Cervical Human Papillomavirus in transplanted Italian women: a long-term prospective follow-up study.

Massimo Origoni, Chiara Stefani, Giacomo Dell'Antonio, Guia Carminati, Marta Parma, Massimo Candiani

Research output: Contribution to journalArticlepeer-review

Abstract

Human Papillomavirus (HPV) is the leading cause of cervical cancer among women. Immunosuppression is recognized as one of the major risk factors for HPV infection and persistence. Aim of this study was to determine if solid organs (24 kidney and 24 kidney/pancreas) transplanted Italian women undergoing immunosuppressive therapies were at higher risk of HPV genital infection and cervical precancerous lesions in a ten-year follow-up. Forty-eight women that underwent transplant from 1990 to 2000, receiving multi-drug immunosuppressive therapy, were enrolled prospectively in a long-term follow-up protocol. Patients were cytologically (Pap smear) and virologically (HPV-DNA test) tested each year for 10 years. Incidence of HPV-DNA positivity and of cervical cytological/histological abnormalities was collected. Results were statistically analyzed and compared to a matching control group of 200 healthy women. HPV-DNA positivity and cytological High-Grade (HG-SIL) cervical lesions did not show statistically significant differences in cases compared to controls, while statistical significance was observed in Low-Grade (LG-SIL) cytological diagnoses. No statistically significant difference was observed in histology-proven cervical lesions. Women receiving immunosuppression therapy following transplant do not seem to require intensive follow-up, and should not be considered a high-risk subgroup, as they do not show a statistically significant higher incidence of HPV infections or high-grade cervical dysplasia compared to healthy immunocompetent matching controls.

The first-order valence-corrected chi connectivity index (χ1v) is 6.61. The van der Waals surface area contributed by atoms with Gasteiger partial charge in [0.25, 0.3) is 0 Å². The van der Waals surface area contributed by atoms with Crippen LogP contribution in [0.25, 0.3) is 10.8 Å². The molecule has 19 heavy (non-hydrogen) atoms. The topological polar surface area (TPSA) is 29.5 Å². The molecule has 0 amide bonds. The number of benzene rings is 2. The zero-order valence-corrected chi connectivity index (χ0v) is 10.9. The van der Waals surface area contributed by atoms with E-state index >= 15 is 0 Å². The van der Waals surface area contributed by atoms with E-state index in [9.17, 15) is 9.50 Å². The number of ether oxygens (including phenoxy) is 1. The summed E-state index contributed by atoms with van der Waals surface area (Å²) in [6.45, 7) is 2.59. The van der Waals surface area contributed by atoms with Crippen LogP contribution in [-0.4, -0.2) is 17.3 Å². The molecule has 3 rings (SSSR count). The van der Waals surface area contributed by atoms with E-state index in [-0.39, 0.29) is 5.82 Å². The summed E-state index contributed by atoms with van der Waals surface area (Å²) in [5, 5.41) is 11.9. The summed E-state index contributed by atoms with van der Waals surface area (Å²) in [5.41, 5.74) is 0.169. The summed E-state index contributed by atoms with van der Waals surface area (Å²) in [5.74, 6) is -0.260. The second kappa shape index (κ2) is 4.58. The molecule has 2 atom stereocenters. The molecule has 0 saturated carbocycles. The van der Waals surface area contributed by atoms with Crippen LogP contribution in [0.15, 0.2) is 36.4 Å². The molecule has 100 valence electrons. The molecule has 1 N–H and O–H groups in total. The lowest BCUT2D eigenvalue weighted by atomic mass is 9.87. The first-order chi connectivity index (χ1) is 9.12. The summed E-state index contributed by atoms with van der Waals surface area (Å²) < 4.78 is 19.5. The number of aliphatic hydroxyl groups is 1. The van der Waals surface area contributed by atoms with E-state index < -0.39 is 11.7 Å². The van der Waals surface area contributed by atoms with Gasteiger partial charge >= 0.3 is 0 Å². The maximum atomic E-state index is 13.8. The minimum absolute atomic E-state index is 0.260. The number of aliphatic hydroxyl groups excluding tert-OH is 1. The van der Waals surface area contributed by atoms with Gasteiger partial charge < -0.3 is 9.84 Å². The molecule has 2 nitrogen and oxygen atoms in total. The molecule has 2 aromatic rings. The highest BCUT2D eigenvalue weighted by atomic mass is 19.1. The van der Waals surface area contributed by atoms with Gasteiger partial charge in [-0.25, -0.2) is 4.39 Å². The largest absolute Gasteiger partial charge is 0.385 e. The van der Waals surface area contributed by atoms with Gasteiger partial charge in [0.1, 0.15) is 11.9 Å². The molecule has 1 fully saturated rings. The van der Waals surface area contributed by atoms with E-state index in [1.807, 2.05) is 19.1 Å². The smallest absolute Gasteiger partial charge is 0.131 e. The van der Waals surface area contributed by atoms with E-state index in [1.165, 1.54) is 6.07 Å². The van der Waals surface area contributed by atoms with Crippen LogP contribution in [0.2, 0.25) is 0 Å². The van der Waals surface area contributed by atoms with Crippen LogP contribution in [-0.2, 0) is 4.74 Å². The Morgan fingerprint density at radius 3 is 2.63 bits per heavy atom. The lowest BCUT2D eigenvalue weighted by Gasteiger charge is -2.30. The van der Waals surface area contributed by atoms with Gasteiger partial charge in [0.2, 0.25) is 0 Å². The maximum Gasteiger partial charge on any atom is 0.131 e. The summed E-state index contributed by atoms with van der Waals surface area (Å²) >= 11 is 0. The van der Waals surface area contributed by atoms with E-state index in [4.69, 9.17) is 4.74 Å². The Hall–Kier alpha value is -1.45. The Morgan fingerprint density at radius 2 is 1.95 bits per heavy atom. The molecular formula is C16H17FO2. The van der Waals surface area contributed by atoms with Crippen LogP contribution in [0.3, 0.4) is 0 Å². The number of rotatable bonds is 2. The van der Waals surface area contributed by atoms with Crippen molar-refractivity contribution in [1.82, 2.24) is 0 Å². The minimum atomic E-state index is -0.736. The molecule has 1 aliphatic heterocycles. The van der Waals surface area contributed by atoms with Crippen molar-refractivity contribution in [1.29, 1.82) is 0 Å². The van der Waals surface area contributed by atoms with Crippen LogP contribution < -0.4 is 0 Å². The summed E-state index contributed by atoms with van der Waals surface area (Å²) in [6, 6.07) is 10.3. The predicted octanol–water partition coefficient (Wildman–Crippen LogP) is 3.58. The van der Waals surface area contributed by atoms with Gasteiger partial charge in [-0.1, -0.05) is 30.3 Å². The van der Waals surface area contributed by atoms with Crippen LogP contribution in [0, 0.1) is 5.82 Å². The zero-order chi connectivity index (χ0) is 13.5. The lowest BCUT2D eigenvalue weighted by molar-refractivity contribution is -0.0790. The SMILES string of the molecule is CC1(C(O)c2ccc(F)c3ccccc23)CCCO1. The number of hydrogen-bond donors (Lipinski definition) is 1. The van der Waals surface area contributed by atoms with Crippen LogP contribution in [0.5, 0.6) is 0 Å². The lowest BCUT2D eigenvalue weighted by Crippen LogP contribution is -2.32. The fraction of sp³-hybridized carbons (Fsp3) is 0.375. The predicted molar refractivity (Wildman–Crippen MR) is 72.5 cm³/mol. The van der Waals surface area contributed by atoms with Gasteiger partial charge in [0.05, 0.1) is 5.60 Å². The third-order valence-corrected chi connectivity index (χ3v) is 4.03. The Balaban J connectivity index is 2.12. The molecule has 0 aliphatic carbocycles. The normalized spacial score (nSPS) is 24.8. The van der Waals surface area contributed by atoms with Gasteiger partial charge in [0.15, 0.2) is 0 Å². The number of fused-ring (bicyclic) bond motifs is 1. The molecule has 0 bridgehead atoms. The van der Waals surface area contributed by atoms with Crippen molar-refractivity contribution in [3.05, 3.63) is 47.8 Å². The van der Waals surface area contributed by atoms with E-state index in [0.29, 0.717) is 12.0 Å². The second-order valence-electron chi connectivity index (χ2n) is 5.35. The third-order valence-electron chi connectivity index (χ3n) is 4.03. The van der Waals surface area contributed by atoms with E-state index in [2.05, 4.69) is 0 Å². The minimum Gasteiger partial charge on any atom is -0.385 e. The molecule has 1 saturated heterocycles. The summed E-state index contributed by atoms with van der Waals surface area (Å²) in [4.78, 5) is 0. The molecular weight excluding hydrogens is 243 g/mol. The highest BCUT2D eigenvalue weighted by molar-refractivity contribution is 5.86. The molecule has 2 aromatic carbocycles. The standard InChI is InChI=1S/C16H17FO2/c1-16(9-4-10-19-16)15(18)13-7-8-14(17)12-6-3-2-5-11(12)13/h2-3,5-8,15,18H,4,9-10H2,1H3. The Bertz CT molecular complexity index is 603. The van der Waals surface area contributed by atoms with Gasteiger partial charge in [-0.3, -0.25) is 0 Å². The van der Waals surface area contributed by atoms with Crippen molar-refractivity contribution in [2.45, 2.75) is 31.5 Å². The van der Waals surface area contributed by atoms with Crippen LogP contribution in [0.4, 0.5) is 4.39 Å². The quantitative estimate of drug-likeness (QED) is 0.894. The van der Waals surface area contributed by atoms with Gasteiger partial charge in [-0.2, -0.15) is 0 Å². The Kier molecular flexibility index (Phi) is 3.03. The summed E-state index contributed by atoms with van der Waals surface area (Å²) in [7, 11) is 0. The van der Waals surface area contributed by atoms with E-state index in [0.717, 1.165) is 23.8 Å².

Original languageEnglish
Pages (from-to)250-254
Number of pages5
JournalJournal of Clinical Virology
Volume51
Issue number4
Publication statusPublished - Aug 2011

ASJC Scopus subject areas

  • Medicine(all)

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